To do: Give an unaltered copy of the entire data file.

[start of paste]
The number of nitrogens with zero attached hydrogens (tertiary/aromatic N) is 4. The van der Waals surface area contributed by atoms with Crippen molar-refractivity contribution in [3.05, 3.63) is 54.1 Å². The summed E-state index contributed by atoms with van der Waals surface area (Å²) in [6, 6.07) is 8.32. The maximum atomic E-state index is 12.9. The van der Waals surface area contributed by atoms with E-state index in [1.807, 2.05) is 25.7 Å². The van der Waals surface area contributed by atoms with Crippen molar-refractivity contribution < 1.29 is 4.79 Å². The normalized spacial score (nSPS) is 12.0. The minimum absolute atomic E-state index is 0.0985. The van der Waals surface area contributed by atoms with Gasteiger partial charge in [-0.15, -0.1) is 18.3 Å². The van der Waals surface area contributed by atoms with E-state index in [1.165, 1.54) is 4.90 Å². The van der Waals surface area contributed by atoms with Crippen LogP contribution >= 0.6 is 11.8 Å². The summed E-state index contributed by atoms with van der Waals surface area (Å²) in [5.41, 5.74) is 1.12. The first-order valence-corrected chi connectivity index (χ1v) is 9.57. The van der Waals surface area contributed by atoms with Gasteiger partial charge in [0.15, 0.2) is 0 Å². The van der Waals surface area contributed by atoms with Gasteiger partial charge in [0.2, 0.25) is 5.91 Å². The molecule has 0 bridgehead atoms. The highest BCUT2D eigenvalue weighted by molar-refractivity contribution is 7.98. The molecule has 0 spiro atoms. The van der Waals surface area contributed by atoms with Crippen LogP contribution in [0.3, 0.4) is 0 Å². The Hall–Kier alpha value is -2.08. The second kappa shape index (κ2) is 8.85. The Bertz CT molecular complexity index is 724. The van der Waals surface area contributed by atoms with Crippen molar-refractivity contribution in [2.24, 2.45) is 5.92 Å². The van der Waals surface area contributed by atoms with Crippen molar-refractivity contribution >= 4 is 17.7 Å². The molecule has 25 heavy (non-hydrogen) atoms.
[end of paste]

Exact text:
The number of nitrogens with zero attached hydrogens (tertiary/aromatic N) is 4. The van der Waals surface area contributed by atoms with Crippen molar-refractivity contribution in [3.05, 3.63) is 54.1 Å². The summed E-state index contributed by atoms with van der Waals surface area (Å²) in [6, 6.07) is 8.32. The maximum atomic E-state index is 12.9. The van der Waals surface area contributed by atoms with E-state index in [1.807, 2.05) is 25.7 Å². The van der Waals surface area contributed by atoms with Crippen molar-refractivity contribution < 1.29 is 4.79 Å². The normalized spacial score (nSPS) is 12.0. The minimum absolute atomic E-state index is 0.0985. The van der Waals surface area contributed by atoms with Gasteiger partial charge in [-0.15, -0.1) is 18.3 Å². The van der Waals surface area contributed by atoms with E-state index in [1.165, 1.54) is 4.90 Å². The van der Waals surface area contributed by atoms with Crippen LogP contribution >= 0.6 is 11.8 Å². The summed E-state index contributed by atoms with van der Waals surface area (Å²) in [5.41, 5.74) is 1.12. The first-order valence-corrected chi connectivity index (χ1v) is 9.57. The van der Waals surface area contributed by atoms with Gasteiger partial charge in [0.15, 0.2) is 0 Å². The van der Waals surface area contributed by atoms with Gasteiger partial charge in [0.2, 0.25) is 5.91 Å². The molecule has 0 bridgehead atoms. The highest BCUT2D eigenvalue weighted by molar-refractivity contribution is 7.98. The molecule has 0 spiro atoms. The van der Waals surface area contributed by atoms with Crippen LogP contribution in [0.3, 0.4) is 0 Å². The Hall–Kier alpha value is -2.08. The second kappa shape index (κ2) is 8.85. The Bertz CT molecular complexity index is 724. The van der Waals surface area contributed by atoms with Crippen molar-refractivity contribution in [2.24, 2.45) is 5.92 Å². The van der Waals surface area contributed by atoms with Crippen molar-refractivity contribution >= 4 is 17.7 Å². The molecule has 25 heavy (non-hydrogen) atoms.